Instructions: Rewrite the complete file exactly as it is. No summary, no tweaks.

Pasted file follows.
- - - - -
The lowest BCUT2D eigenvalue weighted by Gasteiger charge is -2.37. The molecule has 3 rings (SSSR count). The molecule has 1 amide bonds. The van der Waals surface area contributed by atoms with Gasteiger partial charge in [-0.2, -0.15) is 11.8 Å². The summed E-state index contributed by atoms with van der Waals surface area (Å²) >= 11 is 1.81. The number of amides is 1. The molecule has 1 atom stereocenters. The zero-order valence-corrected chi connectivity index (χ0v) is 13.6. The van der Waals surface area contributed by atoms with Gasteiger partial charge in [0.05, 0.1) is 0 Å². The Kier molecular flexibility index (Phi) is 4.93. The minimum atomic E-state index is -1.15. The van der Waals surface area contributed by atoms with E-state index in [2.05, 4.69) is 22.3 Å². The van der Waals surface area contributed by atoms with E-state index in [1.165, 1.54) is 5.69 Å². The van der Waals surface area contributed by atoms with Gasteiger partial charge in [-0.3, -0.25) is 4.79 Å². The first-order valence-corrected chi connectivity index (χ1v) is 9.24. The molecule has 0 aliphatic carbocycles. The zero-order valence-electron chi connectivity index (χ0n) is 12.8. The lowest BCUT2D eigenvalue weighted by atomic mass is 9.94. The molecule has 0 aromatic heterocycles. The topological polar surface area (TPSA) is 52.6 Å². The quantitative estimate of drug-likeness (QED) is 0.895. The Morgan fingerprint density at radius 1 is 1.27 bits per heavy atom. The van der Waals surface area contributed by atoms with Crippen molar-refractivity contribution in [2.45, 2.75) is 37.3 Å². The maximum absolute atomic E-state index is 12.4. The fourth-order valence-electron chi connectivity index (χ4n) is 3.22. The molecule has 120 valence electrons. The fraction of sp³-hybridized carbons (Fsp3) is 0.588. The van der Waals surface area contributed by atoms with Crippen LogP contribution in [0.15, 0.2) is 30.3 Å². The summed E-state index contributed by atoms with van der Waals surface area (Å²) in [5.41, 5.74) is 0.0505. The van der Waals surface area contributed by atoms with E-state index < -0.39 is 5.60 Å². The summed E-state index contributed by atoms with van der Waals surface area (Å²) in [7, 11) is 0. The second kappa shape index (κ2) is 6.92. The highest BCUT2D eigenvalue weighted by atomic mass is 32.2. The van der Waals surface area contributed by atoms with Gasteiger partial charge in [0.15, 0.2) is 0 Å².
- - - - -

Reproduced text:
The lowest BCUT2D eigenvalue weighted by Gasteiger charge is -2.37. The molecule has 3 rings (SSSR count). The molecule has 1 amide bonds. The van der Waals surface area contributed by atoms with Gasteiger partial charge in [-0.2, -0.15) is 11.8 Å². The summed E-state index contributed by atoms with van der Waals surface area (Å²) >= 11 is 1.81. The number of amides is 1. The molecule has 1 atom stereocenters. The zero-order valence-corrected chi connectivity index (χ0v) is 13.6. The van der Waals surface area contributed by atoms with Gasteiger partial charge in [0.05, 0.1) is 0 Å². The Kier molecular flexibility index (Phi) is 4.93. The minimum atomic E-state index is -1.15. The van der Waals surface area contributed by atoms with E-state index in [2.05, 4.69) is 22.3 Å². The van der Waals surface area contributed by atoms with E-state index in [1.165, 1.54) is 5.69 Å². The van der Waals surface area contributed by atoms with Gasteiger partial charge in [-0.3, -0.25) is 4.79 Å². The first-order valence-corrected chi connectivity index (χ1v) is 9.24. The molecule has 0 aliphatic carbocycles. The zero-order valence-electron chi connectivity index (χ0n) is 12.8. The lowest BCUT2D eigenvalue weighted by atomic mass is 9.94. The molecule has 0 aromatic heterocycles. The topological polar surface area (TPSA) is 52.6 Å². The quantitative estimate of drug-likeness (QED) is 0.895. The Morgan fingerprint density at radius 1 is 1.27 bits per heavy atom. The van der Waals surface area contributed by atoms with Crippen molar-refractivity contribution in [2.45, 2.75) is 37.3 Å². The maximum absolute atomic E-state index is 12.4. The fourth-order valence-electron chi connectivity index (χ4n) is 3.22. The molecule has 120 valence electrons. The fraction of sp³-hybridized carbons (Fsp3) is 0.588. The van der Waals surface area contributed by atoms with Crippen LogP contribution in [0.15, 0.2) is 30.3 Å². The summed E-state index contributed by atoms with van der Waals surface area (Å²) in [5.41, 5.74) is 0.0505. The van der Waals surface area contributed by atoms with E-state index < -0.39 is 5.60 Å². The summed E-state index contributed by atoms with van der Waals surface area (Å²) in [7, 11) is 0. The second kappa shape index (κ2) is 6.92. The highest BCUT2D eigenvalue weighted by atomic mass is 32.2. The van der Waals surface area contributed by atoms with Gasteiger partial charge in [0.15, 0.2) is 0 Å².